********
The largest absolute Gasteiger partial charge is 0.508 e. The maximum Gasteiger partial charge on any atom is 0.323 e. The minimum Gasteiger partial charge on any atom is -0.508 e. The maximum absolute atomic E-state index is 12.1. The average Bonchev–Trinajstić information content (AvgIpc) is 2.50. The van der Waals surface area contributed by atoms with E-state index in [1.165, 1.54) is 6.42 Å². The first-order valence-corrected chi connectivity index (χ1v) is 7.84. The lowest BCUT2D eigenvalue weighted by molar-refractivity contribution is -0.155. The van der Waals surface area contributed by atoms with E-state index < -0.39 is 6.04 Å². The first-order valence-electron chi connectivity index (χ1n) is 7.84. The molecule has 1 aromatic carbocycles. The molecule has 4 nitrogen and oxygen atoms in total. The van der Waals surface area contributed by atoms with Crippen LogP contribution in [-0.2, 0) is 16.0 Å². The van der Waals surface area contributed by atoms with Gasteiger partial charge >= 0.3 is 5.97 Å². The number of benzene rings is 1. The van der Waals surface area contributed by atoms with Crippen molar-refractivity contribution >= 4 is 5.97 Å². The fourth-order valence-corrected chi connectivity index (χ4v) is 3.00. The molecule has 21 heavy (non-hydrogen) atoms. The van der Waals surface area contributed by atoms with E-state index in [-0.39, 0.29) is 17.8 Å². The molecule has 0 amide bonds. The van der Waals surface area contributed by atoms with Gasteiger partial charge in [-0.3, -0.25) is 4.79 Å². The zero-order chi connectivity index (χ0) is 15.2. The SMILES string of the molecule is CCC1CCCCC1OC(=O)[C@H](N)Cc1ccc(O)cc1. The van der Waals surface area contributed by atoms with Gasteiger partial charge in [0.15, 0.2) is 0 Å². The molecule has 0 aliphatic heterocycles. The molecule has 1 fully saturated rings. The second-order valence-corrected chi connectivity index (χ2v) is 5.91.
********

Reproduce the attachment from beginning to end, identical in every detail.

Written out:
The largest absolute Gasteiger partial charge is 0.508 e. The maximum Gasteiger partial charge on any atom is 0.323 e. The minimum Gasteiger partial charge on any atom is -0.508 e. The maximum absolute atomic E-state index is 12.1. The average Bonchev–Trinajstić information content (AvgIpc) is 2.50. The van der Waals surface area contributed by atoms with E-state index in [1.165, 1.54) is 6.42 Å². The first-order valence-corrected chi connectivity index (χ1v) is 7.84. The lowest BCUT2D eigenvalue weighted by molar-refractivity contribution is -0.155. The van der Waals surface area contributed by atoms with E-state index < -0.39 is 6.04 Å². The first-order valence-electron chi connectivity index (χ1n) is 7.84. The molecule has 1 aromatic carbocycles. The molecule has 4 nitrogen and oxygen atoms in total. The van der Waals surface area contributed by atoms with Crippen LogP contribution in [-0.2, 0) is 16.0 Å². The van der Waals surface area contributed by atoms with Gasteiger partial charge >= 0.3 is 5.97 Å². The number of benzene rings is 1. The van der Waals surface area contributed by atoms with Crippen molar-refractivity contribution >= 4 is 5.97 Å². The fourth-order valence-corrected chi connectivity index (χ4v) is 3.00. The molecule has 21 heavy (non-hydrogen) atoms. The van der Waals surface area contributed by atoms with E-state index in [-0.39, 0.29) is 17.8 Å². The molecule has 0 amide bonds. The van der Waals surface area contributed by atoms with Gasteiger partial charge in [-0.3, -0.25) is 4.79 Å². The zero-order chi connectivity index (χ0) is 15.2. The SMILES string of the molecule is CCC1CCCCC1OC(=O)[C@H](N)Cc1ccc(O)cc1. The van der Waals surface area contributed by atoms with Gasteiger partial charge in [0.15, 0.2) is 0 Å². The molecule has 0 aliphatic heterocycles. The molecule has 1 fully saturated rings. The second-order valence-corrected chi connectivity index (χ2v) is 5.91.